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This is part 3 of our 3 part REAL FOOD STORAGE series. You may also enjoy:
Please do your own research before attempting any of these food preservation methods. Some of them look pretty simple and basic, like mineral oil for eggs, however simple mistakes like replacing mineral oil with food oil, or not heating up the oil to proper temperatures first could result in severe illness.
Contact your local health or agricultural department for guidelines that are recommended for your jurisdiction.
The purpose of this article is to shed light on some of the many possibilities of food preservation, but detailed instructions are for many future posts 😉 And honestly, I don’t even recommend all of these methods, but knowledge is fun.
Refrigerator/freezers became household appliances around 1930 when both of my grandmothers were in their teens. As this “modern-day kid” watched my Grandma Violet pull out a pizza from her freezer, her sense of awe never seemed to wane.
She shared stories about how her family had ice delivered to their home every few days by the “iceman.” And they stored their perishables in “the icebox”. It was life-changing when her family was finally able to buy a refrigerator that just plugged into the wall!
My father grew up in the Arizona desert in St. David with no electricity (or plumbing). It’s no surprise that my paternal grandmother’s favorite food was always ice-cream! She too called the freezer the “icebox”. This term held its ground with both of my grandmothers to the end of their days.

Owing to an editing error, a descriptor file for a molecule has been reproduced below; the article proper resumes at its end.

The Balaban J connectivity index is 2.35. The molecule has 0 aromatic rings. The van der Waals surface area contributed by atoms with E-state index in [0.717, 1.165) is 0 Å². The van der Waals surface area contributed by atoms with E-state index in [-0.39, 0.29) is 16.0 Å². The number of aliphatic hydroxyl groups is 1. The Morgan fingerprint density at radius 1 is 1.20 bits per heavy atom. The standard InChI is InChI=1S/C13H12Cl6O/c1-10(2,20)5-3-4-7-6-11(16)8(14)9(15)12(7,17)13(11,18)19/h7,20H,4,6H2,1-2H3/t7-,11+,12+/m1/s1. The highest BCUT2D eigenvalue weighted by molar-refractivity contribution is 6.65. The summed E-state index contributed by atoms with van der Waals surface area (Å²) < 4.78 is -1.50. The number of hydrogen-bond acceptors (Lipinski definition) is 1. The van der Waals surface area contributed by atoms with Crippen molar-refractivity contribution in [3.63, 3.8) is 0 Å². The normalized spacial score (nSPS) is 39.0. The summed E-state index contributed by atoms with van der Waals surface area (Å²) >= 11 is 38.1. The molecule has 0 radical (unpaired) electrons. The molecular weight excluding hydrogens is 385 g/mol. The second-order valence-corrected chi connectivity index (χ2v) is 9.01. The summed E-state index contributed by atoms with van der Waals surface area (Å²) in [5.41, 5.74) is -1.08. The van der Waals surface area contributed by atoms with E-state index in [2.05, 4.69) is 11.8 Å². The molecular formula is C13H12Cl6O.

Here’s to THEM
I dream longingly for the times when knowledge was passed down from elders and they were needed and respected because their knowledge was so vital. I believe it still is, and while I missed that opportunity to learn those skills from my grandmothers, I’m grateful that I have been able to learn many of them from my father.
Have you ever wondered how people used to preserve food with no refrigeration, let alone ice or canning?
- Eggs, dairy, meat, fruits, veggies…?
- How many people were sickened or worse from misjudging food safety in a moment of desperation?
- BOG BUTTER: People in Great Britain and Ireland buried large 20+lb balls of butter in bogs! It was so valuable that at times it was used as currency. The acidic, cold, low-oxygen conditions preserved this butter for extended periods of time. One recent find is estimated to be about 2,000 years old, and one brave soul actually tasted it and lived to tell about it!
- KIVIAK: A delicacy of the native people of Greenland even today, which is made by preserving whole birds, feathers, beaks and all, in seal skin slathered in oils by burying it under rocks and letting it ferment for months.
- PERSIAN YAKHCHALS: Kept food cold using the evaporative cooling effect of water around 400B.C.!
- OILING EGGS: Coating eggs with mineral oil before refrigeration. Must be fresh within 24 hours of laying, unwashed but not poopy. (These eggs will lose their ability to froth)
- WATER GLASSING EGGS: using a sodium silicate solution.
- KePeg: Developed during the great depression when refrigeration was scarce, preserving them for up to 12 months. Made from: Purified water, Paraffin, Beeswax, Citric acid, Magnesium silicate, Boric acid